Daily Mail Uses Disabled Woman To Lie About Disability Support

by Richard Hutton

Significantly, in light of the recent cuts to in-work social protection, the Daily Mail published an article on 10th January 2013[1], which it amended two days later, in order to reinforce a distorted image about the reality of being disabled, and in receipt of support.

The poor quality of this article is made plain by the number of inconsistencies the two versions contained:

‘Putting others to shame: The disabled mother, 45, who refuses to claim benefits and works FIVE jobs even though she would be £300 better off on the dole’ by Lucy Crossley/Daily Mail; 10th January 2013.

‘Poorer but happier: The mother who gave up benefits to work despite being £400 worse off a month’ by Andrew Levy/Daily Mail; 12th January 2013.

“Nina Friday juggles work as a cleaner, a care worker, a caretaker, a school midday supervisor and runs a website. She has lived in constant pain since rheumatoid arthritis diagnosis. Despite her hard work she is £300 a month worse off than on benefits” (Lucy Crossley version)

“Nina Charbecks juggles work as a cleaner, a care worker, a caretaker, a school midday supervisor and runs a website. She has lived in constant pain since rheumatoid arthritis diagnosis. Despite her hard work she is £400 a month worse off than on benefits” (Andrew Levy)

Throughout the two versions of the article, the Mail attributes various quotes to the woman in question. For instance, according to the Mail’s earlier article:
“’In total I work about 35 hours a week,’ Ms Friday told The Daily Star newspaper. ‘But it still isn’t enough to cover what I would have been on from disability and living allowance.’”
In the amended article this becomes:
“The mother of two had been receiving around £1,260 a month from income support, housing benefit, council tax benefit and payments related to her rheumatoid arthritis”.
In reality, while income support is available to people who are unemployed, Working Tax credits are available to people who work. People who work less than 16 hours per week remain eligible for income support. In fact, even if they work longer hours than this, people may still be eligible for income support if they are a carer, or – of all things – a part-time firefighter, or member of the Territorial Army. Disability Living Allowance (DLA) is a non-means-tested, non-taxable payment, which disabled people can claim whether they are employed or unemployed. It is designed to help with the extra costs of daily living caused by their condition. Being in work does not mean this support automatically ceases.
In the later version of the article, the Mail quotes:
“There’s plenty of work out there but people are fussy – particularly when they get their rent and council tax paid”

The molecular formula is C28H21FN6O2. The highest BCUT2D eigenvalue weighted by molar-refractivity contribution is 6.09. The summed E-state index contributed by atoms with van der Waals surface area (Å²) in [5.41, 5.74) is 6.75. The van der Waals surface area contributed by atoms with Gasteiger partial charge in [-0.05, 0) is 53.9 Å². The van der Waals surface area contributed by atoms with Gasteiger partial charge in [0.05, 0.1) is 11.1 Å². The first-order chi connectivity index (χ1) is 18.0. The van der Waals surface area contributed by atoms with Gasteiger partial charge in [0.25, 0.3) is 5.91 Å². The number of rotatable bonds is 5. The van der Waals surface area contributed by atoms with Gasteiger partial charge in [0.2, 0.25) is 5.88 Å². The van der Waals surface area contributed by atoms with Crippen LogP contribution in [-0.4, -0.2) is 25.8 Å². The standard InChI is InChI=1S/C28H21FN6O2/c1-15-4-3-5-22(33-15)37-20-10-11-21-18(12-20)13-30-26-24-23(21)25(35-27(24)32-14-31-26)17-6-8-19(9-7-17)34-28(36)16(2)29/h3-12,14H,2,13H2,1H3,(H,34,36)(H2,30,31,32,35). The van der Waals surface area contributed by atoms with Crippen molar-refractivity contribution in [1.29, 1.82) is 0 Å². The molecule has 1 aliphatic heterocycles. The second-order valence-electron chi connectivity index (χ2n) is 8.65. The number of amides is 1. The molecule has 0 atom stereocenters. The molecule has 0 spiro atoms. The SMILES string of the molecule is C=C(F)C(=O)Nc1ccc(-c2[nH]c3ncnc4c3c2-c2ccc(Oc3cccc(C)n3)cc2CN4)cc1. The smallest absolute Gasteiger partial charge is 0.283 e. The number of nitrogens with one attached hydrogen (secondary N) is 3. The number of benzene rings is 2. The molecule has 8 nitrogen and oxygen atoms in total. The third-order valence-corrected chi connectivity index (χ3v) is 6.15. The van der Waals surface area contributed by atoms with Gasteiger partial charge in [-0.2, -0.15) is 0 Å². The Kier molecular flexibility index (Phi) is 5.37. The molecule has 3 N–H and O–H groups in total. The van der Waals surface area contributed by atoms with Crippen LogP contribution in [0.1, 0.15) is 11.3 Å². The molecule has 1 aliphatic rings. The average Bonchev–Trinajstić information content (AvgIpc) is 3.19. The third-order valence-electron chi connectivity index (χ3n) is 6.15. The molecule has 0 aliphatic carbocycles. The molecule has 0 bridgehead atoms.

Again, in reality, housing benefit is available to people in work; as is council tax support, at the time of writing.

It is noteworthy that when the Mail amended its article, it chose to omit any mention of how the woman’s disability actually affects her. In the original version, it wrote that:
“As a result of her arthritis, Ms Friday finds that some simple tasks can take her hours to finish because of the terrible pain in her joints”.
This disappeared two days later. The Mail also elected to remove the following:
“‘There are hundreds of people like me who would be happy to work but don’t because they’d be worse off.’”
This is not based in reality, at all. Disability support does not stop because somebody secures employment: only unemployment support does – this payment is minimal, and is dwarfed by the average weekly salary. As noted previously, income support, housing benefit, and council tax support are all currently available to people who work.

This is not news reporting on the real experience of being disabled, and in need of social protection – this is using a dupe to help push forward a fallacy: that people on benefits are scroungers, receiving handouts, and will benefit from having this support removed. Contrary to the impression readers of the Mail’s article will be left with, in Britain, the majority of disabled people already work. Pretending otherwise is unsavoury in its own right – but here the Mail is exploiting a disabled woman to make the case for cutting social protection to all working people with disabilities.

Update: as some readers have pointed out, income support is available to the unemployed – I was thinking of working tax credits. Thanks for pointing this out – I’ve amended this.

[1] ‘Poorer but happier: The mother who gave up benefits to work despite being £400 worse off a month’ by Andrew Levy/Daily Mail; 12th January 2013: http://www.dailymail.co.uk/news/article-2260118/Disabled-mother-45-refuses-claim-benefits-works-FIVE-jobs–400-better-dole.html
It notes: “PUBLISHED: 12:40, 10 January 2013 | UPDATED: 02:06, 12 January 2013″